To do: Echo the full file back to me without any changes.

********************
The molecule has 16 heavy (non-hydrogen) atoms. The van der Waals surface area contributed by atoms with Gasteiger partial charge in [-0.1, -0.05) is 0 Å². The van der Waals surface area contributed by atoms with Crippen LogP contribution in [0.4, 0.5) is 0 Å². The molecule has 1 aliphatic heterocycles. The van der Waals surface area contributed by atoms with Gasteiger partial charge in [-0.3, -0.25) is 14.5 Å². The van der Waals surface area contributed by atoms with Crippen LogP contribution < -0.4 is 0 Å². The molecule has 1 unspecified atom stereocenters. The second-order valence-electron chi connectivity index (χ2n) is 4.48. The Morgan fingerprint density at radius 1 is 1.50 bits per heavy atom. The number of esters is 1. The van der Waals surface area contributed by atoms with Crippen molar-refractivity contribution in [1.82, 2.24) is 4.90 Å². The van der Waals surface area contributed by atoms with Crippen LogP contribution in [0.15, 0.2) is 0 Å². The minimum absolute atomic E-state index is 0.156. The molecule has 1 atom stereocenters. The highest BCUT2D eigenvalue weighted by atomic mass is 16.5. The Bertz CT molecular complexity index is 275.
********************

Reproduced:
The molecule has 16 heavy (non-hydrogen) atoms. The van der Waals surface area contributed by atoms with Gasteiger partial charge in [-0.1, -0.05) is 0 Å². The van der Waals surface area contributed by atoms with Crippen LogP contribution in [0.4, 0.5) is 0 Å². The molecule has 1 aliphatic heterocycles. The van der Waals surface area contributed by atoms with Gasteiger partial charge in [-0.3, -0.25) is 14.5 Å². The van der Waals surface area contributed by atoms with Crippen LogP contribution < -0.4 is 0 Å². The molecule has 1 unspecified atom stereocenters. The second-order valence-electron chi connectivity index (χ2n) is 4.48. The Morgan fingerprint density at radius 1 is 1.50 bits per heavy atom. The number of esters is 1. The van der Waals surface area contributed by atoms with Crippen molar-refractivity contribution in [1.82, 2.24) is 4.90 Å². The van der Waals surface area contributed by atoms with Crippen LogP contribution in [0.15, 0.2) is 0 Å². The minimum absolute atomic E-state index is 0.156. The molecule has 1 atom stereocenters. The highest BCUT2D eigenvalue weighted by atomic mass is 16.5. The Bertz CT molecular complexity index is 275.